Angiotensin II (ANG II)-induced inflammatory and oxidative stress responses contribute to the pathogenesis of hypertension. In this study, we determined whether nuclear factor-kappa B (NF-kappaB) activation in the hypothalamic paraventricular nucleus (PVN) increases oxidative stress and contributes to the ANG II-induced hypertensive response. Rats were infused intravenously with ANG II (10 ng/kg per min) or saline for 4 weeks. These rats received either vehicle or losartan (LOS, 20 microg/h), an angiotensin II type 1 receptor (AT1-R) antagonist; pyrrolidine dithiocarbamate (PDTC, 5 microg/h), a NF-kappaB inhibitor; tempol (TEMP, 80 microg/h), a superoxide scavenger; LOS (20 microg/h), and PDTC (5 microg/h); or TEMP (80 microg/h) and PDTC (5 microg/h), given intracerebroventricularly (ICV) via osmotic minipump. ANG II infusion resulted in increased mean arterial pressure, renal sympathetic nerve activity, plasma proinflammatory cytokines (PIC), norepinephrine, and aldosterone. These rats also had higher levels of Fra-LI (an indicator of chronic neuronal activation), PIC, phosphorylated IKKbeta, NF-kappaB subunits, AT1-R, superoxide, and gp91phox (a subunit of NADP(H) oxidase) and lower levels of IkappaBalpha in the PVN than control animals. ICV treatment with LOS, PDTC, or TEMP attenuated these changes, and combined treatment with ICV LOS and PDTC, or ICV TEMP and PDTC prevented these ANG II-induced hypertensive responses. These findings suggest that an ANG II-induced increase in the brain renin-angiotensin system activates NF-kappaB in the PVN and contributes to sympathoexcitation in hypertension. The increased superoxide in the PVN contributes to NF-kappaB activation and neurohumoral excitation in hypertension.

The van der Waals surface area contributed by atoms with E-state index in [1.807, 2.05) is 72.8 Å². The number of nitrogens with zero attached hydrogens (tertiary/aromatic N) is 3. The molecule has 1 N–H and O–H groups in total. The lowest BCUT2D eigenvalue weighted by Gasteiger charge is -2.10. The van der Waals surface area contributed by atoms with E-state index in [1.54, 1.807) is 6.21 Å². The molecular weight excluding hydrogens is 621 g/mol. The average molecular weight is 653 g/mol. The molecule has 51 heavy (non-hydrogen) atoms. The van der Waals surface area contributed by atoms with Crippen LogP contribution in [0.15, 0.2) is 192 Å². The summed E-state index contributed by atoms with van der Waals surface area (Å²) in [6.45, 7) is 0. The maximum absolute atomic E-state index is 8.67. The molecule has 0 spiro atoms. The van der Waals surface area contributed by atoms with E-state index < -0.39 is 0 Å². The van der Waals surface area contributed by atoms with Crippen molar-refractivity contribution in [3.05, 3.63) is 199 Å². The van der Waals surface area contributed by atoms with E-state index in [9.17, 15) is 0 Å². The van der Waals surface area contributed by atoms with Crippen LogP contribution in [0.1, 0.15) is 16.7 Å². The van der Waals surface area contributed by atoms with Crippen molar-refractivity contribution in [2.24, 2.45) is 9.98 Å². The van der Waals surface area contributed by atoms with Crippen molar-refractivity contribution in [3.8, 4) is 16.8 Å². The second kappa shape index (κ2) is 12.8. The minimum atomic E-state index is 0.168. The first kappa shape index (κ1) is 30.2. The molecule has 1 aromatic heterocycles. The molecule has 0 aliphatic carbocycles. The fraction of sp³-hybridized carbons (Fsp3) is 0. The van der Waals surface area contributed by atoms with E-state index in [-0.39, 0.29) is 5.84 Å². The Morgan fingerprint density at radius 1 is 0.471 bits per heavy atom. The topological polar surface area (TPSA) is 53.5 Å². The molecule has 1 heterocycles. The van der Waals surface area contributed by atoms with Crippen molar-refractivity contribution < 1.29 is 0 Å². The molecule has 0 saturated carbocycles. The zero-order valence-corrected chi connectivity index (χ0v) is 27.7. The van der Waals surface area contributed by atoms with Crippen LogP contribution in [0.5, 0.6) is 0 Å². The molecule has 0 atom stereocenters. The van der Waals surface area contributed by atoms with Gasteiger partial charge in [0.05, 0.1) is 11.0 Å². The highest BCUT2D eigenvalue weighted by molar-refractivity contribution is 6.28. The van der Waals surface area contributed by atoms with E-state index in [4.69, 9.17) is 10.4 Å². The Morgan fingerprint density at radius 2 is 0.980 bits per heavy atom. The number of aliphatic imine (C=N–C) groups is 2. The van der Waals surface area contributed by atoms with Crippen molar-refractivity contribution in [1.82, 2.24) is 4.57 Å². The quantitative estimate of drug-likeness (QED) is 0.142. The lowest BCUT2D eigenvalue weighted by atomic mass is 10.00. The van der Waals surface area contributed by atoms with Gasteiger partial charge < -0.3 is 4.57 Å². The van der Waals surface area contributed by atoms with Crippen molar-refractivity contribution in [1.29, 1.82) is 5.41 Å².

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                Author and article information

                Journal
                Toxicology and Applied Pharmacology
                Toxicology and Applied Pharmacology
                Elsevier BV
                0041008X
                October 2017
                October 2017
                : 333
                : 100-109
                Article
                10.1016/j.taap.2017.08.012
                © 2017